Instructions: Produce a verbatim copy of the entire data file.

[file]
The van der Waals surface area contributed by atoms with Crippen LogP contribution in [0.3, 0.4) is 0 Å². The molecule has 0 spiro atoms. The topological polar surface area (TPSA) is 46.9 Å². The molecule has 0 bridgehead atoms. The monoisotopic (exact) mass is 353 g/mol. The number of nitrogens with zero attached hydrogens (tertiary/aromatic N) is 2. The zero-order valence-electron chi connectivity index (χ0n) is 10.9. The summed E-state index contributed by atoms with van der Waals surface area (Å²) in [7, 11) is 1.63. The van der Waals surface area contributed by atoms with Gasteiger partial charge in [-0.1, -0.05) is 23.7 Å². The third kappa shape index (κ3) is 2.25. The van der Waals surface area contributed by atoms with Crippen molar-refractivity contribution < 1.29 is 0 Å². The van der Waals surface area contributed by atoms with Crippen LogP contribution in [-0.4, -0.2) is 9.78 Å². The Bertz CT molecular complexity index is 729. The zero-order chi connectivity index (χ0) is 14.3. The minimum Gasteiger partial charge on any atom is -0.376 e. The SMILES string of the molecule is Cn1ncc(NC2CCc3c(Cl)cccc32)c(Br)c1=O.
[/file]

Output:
The van der Waals surface area contributed by atoms with Crippen LogP contribution in [0.3, 0.4) is 0 Å². The molecule has 0 spiro atoms. The topological polar surface area (TPSA) is 46.9 Å². The molecule has 0 bridgehead atoms. The monoisotopic (exact) mass is 353 g/mol. The number of nitrogens with zero attached hydrogens (tertiary/aromatic N) is 2. The zero-order valence-electron chi connectivity index (χ0n) is 10.9. The summed E-state index contributed by atoms with van der Waals surface area (Å²) in [7, 11) is 1.63. The van der Waals surface area contributed by atoms with Gasteiger partial charge in [-0.1, -0.05) is 23.7 Å². The third kappa shape index (κ3) is 2.25. The van der Waals surface area contributed by atoms with Crippen molar-refractivity contribution < 1.29 is 0 Å². The van der Waals surface area contributed by atoms with Crippen LogP contribution in [-0.4, -0.2) is 9.78 Å². The Bertz CT molecular complexity index is 729. The zero-order chi connectivity index (χ0) is 14.3. The minimum Gasteiger partial charge on any atom is -0.376 e. The SMILES string of the molecule is Cn1ncc(NC2CCc3c(Cl)cccc32)c(Br)c1=O.